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City comment: Facebook takes Meta approach to reputation management

·2-min read
Mark Zuckerberg rebranding Facebook as Meta (VIA REUTERS)
Mark Zuckerberg rebranding Facebook as Meta (VIA REUTERS)

So farewell then Facebook, hello Meta.

Mark Zuckerberg rebranded his social media company last night, putting all his chips behind a bet on the ‘metaverse’ — a futuristic virtual reality world that Zuckerberg hopes to will into existence. The artist formerly known as Facebook is now Meta.

Zuckerberg’s 90 minute virtual presentation sounded like a clip from Star Trek: there was talk of teleporting, holograms, and communicating “across different layers of reality”. Clips of what this might look like resembled the Sims played on Google Glass, which readers will remember flopped.

Zuck readily admits his metaverse vision is at least 5 years from reality (virtual or otherwise). So why go all in now?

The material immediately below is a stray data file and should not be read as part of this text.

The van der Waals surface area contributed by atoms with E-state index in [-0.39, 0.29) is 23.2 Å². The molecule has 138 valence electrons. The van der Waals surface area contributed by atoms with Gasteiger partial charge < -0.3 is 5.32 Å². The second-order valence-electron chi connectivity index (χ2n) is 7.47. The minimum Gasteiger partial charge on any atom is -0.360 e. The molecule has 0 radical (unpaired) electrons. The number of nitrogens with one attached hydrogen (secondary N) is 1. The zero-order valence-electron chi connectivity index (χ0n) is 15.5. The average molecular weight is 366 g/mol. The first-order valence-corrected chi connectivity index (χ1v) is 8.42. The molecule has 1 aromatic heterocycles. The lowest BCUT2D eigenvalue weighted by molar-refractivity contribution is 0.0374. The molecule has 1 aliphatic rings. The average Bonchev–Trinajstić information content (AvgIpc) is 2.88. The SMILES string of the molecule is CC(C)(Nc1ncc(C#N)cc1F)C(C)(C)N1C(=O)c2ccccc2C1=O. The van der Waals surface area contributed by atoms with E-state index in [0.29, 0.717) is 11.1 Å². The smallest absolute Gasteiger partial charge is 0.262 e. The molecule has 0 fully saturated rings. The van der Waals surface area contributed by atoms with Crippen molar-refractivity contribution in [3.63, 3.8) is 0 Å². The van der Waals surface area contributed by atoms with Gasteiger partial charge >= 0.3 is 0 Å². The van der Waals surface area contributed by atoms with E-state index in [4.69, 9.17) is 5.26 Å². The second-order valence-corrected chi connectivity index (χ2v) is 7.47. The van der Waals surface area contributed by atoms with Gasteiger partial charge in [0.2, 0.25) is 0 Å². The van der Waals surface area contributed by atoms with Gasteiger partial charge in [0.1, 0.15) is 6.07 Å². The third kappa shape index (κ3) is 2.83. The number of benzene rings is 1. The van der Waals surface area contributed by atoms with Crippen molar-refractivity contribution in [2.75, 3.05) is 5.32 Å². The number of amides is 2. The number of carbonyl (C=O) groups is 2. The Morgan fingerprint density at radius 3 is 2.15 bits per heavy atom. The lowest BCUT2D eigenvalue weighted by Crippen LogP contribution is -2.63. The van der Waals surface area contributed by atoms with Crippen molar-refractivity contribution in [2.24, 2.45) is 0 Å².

The billionaire futurist says this is a signal of intent and all about putting people first. The metaverse will free us from our screen addiction, not worsen it, and enable more genuine human connection, so he says.

It’s hard not to focus on the context. Facebook is mired in a whistleblower scandal. Controversy is something the business is very familiar with by now and Facebook’s reputation has taken a beating over the last few years. Like a techno-utopian Gatsby, Zuckerberg is beating ceaselessly into the future to outrun his problems.

It’s a flawed strategy. As Zuckerberg readily admits, a new virtual world will prompt concerns about who controls and regulates it. He — and Nick Clegg, who made an amusing cameo in last night’s presentation — insist that the Silicon Valley giant is ready to collaborate and will be a responsible steward.

The track record suggests otherwise. Governance and regulation have been the consistent thorn in Facebook’s side for years. What makes the metaverse any different? The danger is it becomes just another toxic platform with all the bad habits and lax standard of the past.

Like the company’s crypto project Diem, Facebook — sorry, Meta — may find its new virtual reality project faces opposition even before it gets off the ground. Regulators and consumers alike should keep a close eye on the company to make sure it is not repeating old mistakes.

Read More

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